Comparison of Swiffer Wipes and Conventional Drag Swab Methods for the Recovery of Salmonella in Swine Production Systems
Abstract:The main goal of this study was to assess the efficacy of Swiffer wipes in comparison to conventional drag swabs for the recovery of Salmonella. A total of 800 samples (400 Swiffer wipes and 400 drag swabs) were aseptically collected from randomly selected swine barns before disinfection with specific biocides and within 2 h after disinfection. From each barn, 10 samples of each swab type and negative controls were collected. Salmonellae were isolated from 43 (10.8%) of 400 drag swabs and 34 (8.5%) of 400 Swiffer wipes. There was a significant reduction in Salmonella postdisinfection as identified with both sampling procedures irrespective of the type of biocide used (P < 0.05). With the drag swabs, salmonellae were detected in 15% of the samples before disinfection versus 6.5% after disinfection, whereas with the Swiffer wipes, 13 and 4% of the samples were positive pre- and postdisinfection, respectively. Of the total 720 fecal samples collected from pigs placed in the disinfected barns, 132 (18.3%) were Salmonella positive. About 65 and 98% of the Salmonella isolates from swine barns and fecal samples, respectively, were resistant to one or more of the antimicrobials tested. Multidrug resistance was found in 35.7% of the isolates from barn swabs and 56.4% of the isolates from fecal samples. Results of this study suggest that the conventional drag swab method results in better recovery of Salmonella than does the Swiffer wipe method and thus could be a useful sampling method in monitoring Salmonella. Pentaresistant Salmonella (mainly R-type ACSSuT) was more common in fecal samples than in environmental samples.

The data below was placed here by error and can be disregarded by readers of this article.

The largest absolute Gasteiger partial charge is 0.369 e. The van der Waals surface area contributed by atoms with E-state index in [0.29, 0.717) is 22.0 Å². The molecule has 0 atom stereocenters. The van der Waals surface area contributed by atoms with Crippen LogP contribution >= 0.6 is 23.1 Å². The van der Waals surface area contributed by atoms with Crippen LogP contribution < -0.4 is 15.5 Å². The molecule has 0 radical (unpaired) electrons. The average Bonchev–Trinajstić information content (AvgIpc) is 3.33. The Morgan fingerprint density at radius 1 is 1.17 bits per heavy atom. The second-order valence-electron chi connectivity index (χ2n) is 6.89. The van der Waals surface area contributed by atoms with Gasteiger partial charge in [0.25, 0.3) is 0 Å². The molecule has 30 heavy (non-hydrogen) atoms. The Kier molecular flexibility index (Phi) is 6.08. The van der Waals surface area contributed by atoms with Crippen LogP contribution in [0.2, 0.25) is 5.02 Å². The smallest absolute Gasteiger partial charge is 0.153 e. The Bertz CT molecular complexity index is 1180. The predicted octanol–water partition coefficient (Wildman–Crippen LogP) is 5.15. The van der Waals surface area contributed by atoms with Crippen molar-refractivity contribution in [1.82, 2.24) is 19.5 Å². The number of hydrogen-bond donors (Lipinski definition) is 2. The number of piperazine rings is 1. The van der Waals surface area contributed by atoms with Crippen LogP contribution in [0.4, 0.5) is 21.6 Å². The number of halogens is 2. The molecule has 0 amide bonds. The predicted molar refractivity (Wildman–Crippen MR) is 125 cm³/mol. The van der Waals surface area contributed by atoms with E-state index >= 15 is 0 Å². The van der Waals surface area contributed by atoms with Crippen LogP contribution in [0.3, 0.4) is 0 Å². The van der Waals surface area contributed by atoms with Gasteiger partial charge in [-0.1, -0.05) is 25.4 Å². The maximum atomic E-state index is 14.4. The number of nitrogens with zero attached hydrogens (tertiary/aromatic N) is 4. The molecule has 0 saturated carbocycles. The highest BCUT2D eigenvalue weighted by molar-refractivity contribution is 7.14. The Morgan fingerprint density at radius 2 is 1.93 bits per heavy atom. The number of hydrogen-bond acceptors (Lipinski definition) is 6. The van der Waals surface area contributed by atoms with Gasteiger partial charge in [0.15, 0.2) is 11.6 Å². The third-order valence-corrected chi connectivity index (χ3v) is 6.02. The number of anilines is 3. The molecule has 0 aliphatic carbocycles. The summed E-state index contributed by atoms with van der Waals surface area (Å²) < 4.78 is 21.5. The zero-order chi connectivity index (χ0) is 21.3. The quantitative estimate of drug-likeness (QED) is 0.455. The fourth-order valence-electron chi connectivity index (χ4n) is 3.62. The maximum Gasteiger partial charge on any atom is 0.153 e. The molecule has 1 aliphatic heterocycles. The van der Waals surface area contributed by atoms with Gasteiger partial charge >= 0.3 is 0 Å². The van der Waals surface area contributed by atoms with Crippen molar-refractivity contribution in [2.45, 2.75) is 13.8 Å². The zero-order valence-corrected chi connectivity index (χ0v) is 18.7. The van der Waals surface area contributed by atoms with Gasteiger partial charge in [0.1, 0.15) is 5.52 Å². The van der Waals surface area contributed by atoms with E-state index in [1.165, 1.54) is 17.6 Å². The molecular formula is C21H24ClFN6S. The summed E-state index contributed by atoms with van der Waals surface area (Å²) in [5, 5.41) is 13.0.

Document Type: Research Article
Affiliations: 1: Department of Veterinary Preventive Medicine, College of Veterinary Medicine, The Ohio State University, 1920 Coffey Road, Columbus, Ohio 43210, USA 2: Department of Population Health and Pathobiology, College of Veterinary Medicine, North Carolina State University, Raleigh, North Carolina 27606, USA 3: Department of Animal Science, College of Agriculture and Life Sciences, North Carolina State University, Raleigh, North Carolina 27606, USA
Publication date: January 1, 2009
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